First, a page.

Most people will say one or a few of those, although most will say that they are a “good person.” If you are one of them and think you are a “good person,” consider taking this following ‘test’:


Yes, I ‘failed’ miserably, too! Well, the thing is, biblically all of the people on the video reflect a confidence in the same flimsy “foundation”—themselves—a foundation that will crumble into Hell on the day of judgment when they ‘stand’ before God!

The thing is, assurance of salvation rests primarily on the character of God, the work of Jesus, and the truth of God’s promises set out in the Bible (2 Timothy 1:12; Colossians 1:13–14; John 5:24; Acts 16:31; 1 John 5:11–12).

A ‘true’ Christian is someone who has received the new birth as a free gift from God. Jesus first spoke about this new birth to a Pharisee named Nicodemus, a ruler of the Jews. He said, “you must be born again…born of the Spirit” (John 3:1-8).

This is what separates the Christian from the rest of the world. The Christian has received new “spiritual life” from God. Gods gift of the new birth always has an effect on a person’s life. It changes them. It transforms them from one way of life to another. It makes them turn from their love of sin, and ‘turn’ to Jesus in trust and faith.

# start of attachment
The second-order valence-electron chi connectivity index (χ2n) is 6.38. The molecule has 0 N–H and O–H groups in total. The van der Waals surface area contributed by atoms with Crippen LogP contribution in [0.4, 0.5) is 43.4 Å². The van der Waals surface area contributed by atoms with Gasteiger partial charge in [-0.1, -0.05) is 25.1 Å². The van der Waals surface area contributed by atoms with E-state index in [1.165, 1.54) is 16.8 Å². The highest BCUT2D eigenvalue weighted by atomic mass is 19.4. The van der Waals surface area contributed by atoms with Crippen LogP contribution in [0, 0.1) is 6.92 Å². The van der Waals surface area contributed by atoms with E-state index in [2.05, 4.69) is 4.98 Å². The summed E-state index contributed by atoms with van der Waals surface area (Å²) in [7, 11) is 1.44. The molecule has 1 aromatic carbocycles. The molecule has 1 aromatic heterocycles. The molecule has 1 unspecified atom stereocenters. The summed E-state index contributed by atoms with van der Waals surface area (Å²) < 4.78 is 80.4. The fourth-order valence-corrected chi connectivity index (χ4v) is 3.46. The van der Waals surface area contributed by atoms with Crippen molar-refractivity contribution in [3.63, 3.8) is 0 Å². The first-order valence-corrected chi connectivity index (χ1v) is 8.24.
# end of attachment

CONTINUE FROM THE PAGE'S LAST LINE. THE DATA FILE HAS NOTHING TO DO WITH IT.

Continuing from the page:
Assurance of salvation is not only possible, but it should also be the ‘normal’ experience for every true Christian.

The Bible boldly declares that, “The Spirit himself testifies with our spirit that we are God’s children” [ Romans 8:16 ]. That describes an on-going, present-tense experience that is “normative” for the ‘children’ (“born-again” believers) of God.

God actually “commands” the believer to pursue the assurance of our salvation: “Therefore, brothers, be all the more diligent to confirm your calling and election, for if you practice these qualities you will never fall” [ 2 Peter 1:10 ].

The “deceiver,” Satan, loves to keep those on their way to help deluded into thinking that they are on their way to Heaven, their conscience is ‘immunized’ from Jesus’ pleas to repent.

The biblical summation of a saving response toward Jesus is “repentance” and “belief” in the Gospel. (John 3:36; Acts 16:30-31; Romans 4:5; Romans 10:9-10).

The famous Baptist pastor Charles Spurgeon said, “Sin and hell are married unless repentance proclaims the divorce.” God commands all people everywhere to repent (Acts 17:30), and He “does not want anyone to be destroyed, but wants everyone to repent” (2 Peter 3:9).

Dr. Martyn Lloyd-Jones offers this vivid and practical definition of repentance: